On Tuesday, the same day that Attorney General Eric Holder said that "Stand Your Ground" laws "sow dangerous conflict," Arizona Gov. Jan Brewer called her state's version of the law "important" and a "constitutional right." And Wednesday, Florida state Sen. David Simmons called Holder's comments "inappropriate" and "inaccurate." Stand Your Ground may be getting more attention now after the Zimmerman verdict, but the laws themselves don't look like they're going anywhere.
And that's not for a lack of effort from critics of the self-defense policy. While the exact laws differ somewhat from state to state, Stand Your Ground laws justify the use of force in self-defense when there's a reasonably perceived threat. It's on the books in some form or another in more than 21 states. Florida was the first to adopt the law, and the state is the focus of the law's critics now. Those critics range from Stevie Wonder (who has decided to boycott any state with a Stand Your Ground law) to the dozens of student activists who crowded Gov. Rick Scott's office on Tuesday.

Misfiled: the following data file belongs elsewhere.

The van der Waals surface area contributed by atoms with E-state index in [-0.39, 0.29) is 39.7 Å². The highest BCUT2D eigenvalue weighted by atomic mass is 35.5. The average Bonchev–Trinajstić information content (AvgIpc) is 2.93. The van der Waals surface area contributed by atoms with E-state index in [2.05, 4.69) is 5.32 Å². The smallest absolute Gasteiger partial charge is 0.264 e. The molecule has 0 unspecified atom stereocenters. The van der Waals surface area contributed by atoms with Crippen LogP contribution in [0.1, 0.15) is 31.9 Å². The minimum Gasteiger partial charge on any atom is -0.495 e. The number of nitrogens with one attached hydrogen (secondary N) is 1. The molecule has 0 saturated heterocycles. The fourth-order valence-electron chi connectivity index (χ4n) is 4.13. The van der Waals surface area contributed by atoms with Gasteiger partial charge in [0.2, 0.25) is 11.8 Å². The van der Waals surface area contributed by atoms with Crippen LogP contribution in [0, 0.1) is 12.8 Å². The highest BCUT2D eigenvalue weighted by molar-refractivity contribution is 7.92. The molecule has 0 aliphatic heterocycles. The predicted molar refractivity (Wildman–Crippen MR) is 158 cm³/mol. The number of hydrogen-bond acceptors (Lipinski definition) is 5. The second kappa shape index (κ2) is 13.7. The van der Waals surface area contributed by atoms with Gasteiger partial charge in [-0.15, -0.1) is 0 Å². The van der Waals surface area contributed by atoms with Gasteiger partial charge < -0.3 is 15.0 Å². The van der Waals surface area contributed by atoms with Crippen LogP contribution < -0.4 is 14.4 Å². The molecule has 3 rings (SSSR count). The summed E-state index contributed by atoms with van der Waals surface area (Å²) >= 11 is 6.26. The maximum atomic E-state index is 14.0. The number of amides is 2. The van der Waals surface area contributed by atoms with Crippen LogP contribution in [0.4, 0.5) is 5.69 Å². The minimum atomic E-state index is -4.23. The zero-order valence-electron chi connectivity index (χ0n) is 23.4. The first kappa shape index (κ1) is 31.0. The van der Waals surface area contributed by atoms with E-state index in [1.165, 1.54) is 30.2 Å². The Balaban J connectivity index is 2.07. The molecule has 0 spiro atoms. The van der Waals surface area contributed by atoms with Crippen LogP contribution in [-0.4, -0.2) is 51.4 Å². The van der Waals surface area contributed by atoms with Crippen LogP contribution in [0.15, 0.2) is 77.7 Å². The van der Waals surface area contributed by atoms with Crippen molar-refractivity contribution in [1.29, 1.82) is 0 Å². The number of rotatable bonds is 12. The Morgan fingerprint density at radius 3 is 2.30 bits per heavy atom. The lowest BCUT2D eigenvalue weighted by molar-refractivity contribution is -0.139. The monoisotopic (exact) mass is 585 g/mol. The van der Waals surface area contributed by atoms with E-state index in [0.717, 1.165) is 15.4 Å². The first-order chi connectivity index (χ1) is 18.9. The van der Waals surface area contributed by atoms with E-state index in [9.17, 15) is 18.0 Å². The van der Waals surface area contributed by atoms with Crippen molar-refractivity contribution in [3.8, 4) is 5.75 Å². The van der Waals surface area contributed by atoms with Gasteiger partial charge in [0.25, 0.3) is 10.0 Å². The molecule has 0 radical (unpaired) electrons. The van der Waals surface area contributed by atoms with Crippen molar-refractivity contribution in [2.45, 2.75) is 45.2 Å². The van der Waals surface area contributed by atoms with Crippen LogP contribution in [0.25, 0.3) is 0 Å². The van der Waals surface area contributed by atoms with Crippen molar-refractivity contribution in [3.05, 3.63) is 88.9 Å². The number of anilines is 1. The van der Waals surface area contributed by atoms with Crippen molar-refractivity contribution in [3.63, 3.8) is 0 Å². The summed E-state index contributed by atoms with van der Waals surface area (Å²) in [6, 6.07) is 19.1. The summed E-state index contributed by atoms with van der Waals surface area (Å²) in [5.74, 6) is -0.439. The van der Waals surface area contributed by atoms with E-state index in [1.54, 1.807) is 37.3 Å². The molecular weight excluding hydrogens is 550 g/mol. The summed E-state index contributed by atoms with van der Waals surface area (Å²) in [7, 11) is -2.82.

But the critics aren't limited to Florida. In New Hampshire, the state's attorney general on Wednesday called for "another look" at the state's Stand Your Ground law. "I think what it can do is cause a situation to escalate that doesn't need to," he said.